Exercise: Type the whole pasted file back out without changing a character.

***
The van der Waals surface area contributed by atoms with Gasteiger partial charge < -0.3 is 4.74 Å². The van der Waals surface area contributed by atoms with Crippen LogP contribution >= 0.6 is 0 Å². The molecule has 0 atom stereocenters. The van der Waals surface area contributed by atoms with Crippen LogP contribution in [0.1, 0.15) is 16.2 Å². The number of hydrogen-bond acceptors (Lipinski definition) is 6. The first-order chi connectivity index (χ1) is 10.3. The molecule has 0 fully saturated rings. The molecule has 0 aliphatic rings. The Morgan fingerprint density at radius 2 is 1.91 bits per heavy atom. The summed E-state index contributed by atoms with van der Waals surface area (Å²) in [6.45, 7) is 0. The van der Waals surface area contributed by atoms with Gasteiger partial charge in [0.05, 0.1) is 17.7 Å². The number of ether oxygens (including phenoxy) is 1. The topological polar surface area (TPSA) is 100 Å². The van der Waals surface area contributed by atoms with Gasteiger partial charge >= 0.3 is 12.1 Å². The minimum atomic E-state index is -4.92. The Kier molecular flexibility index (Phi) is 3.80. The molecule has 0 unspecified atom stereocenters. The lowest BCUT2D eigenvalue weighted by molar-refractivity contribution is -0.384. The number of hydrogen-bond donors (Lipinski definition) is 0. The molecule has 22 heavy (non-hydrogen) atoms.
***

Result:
The van der Waals surface area contributed by atoms with Gasteiger partial charge < -0.3 is 4.74 Å². The van der Waals surface area contributed by atoms with Crippen LogP contribution >= 0.6 is 0 Å². The molecule has 0 atom stereocenters. The van der Waals surface area contributed by atoms with Crippen LogP contribution in [0.1, 0.15) is 16.2 Å². The number of hydrogen-bond acceptors (Lipinski definition) is 6. The first-order chi connectivity index (χ1) is 10.3. The molecule has 0 fully saturated rings. The molecule has 0 aliphatic rings. The Morgan fingerprint density at radius 2 is 1.91 bits per heavy atom. The summed E-state index contributed by atoms with van der Waals surface area (Å²) in [6.45, 7) is 0. The van der Waals surface area contributed by atoms with Gasteiger partial charge in [0.05, 0.1) is 17.7 Å². The number of ether oxygens (including phenoxy) is 1. The topological polar surface area (TPSA) is 100 Å². The van der Waals surface area contributed by atoms with Gasteiger partial charge >= 0.3 is 12.1 Å². The minimum atomic E-state index is -4.92. The Kier molecular flexibility index (Phi) is 3.80. The molecule has 0 unspecified atom stereocenters. The lowest BCUT2D eigenvalue weighted by molar-refractivity contribution is -0.384. The number of hydrogen-bond donors (Lipinski definition) is 0. The molecule has 22 heavy (non-hydrogen) atoms.